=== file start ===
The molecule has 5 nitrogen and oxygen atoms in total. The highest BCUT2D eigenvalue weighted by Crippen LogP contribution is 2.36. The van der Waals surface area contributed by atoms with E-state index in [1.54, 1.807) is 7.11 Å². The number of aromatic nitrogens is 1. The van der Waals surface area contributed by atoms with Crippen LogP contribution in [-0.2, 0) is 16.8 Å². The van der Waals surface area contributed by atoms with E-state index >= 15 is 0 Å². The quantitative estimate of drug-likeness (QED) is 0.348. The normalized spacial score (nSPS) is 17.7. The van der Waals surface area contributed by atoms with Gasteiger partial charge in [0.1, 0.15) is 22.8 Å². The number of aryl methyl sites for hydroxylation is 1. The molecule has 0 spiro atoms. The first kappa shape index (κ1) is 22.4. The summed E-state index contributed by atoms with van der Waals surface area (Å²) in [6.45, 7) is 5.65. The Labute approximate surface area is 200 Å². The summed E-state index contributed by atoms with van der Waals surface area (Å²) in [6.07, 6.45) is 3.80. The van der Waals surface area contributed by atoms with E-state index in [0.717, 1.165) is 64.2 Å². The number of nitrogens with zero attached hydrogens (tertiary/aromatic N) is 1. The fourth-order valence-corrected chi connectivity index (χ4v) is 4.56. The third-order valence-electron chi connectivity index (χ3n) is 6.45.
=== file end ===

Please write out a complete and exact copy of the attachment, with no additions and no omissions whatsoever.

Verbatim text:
The molecule has 5 nitrogen and oxygen atoms in total. The highest BCUT2D eigenvalue weighted by Crippen LogP contribution is 2.36. The van der Waals surface area contributed by atoms with E-state index in [1.54, 1.807) is 7.11 Å². The number of aromatic nitrogens is 1. The van der Waals surface area contributed by atoms with Crippen LogP contribution in [-0.2, 0) is 16.8 Å². The van der Waals surface area contributed by atoms with E-state index >= 15 is 0 Å². The quantitative estimate of drug-likeness (QED) is 0.348. The normalized spacial score (nSPS) is 17.7. The van der Waals surface area contributed by atoms with Gasteiger partial charge in [0.1, 0.15) is 22.8 Å². The number of aryl methyl sites for hydroxylation is 1. The molecule has 0 spiro atoms. The first kappa shape index (κ1) is 22.4. The summed E-state index contributed by atoms with van der Waals surface area (Å²) in [6.45, 7) is 5.65. The Labute approximate surface area is 200 Å². The summed E-state index contributed by atoms with van der Waals surface area (Å²) in [6.07, 6.45) is 3.80. The van der Waals surface area contributed by atoms with E-state index in [0.717, 1.165) is 64.2 Å². The number of nitrogens with zero attached hydrogens (tertiary/aromatic N) is 1. The fourth-order valence-corrected chi connectivity index (χ4v) is 4.56. The third-order valence-electron chi connectivity index (χ3n) is 6.45.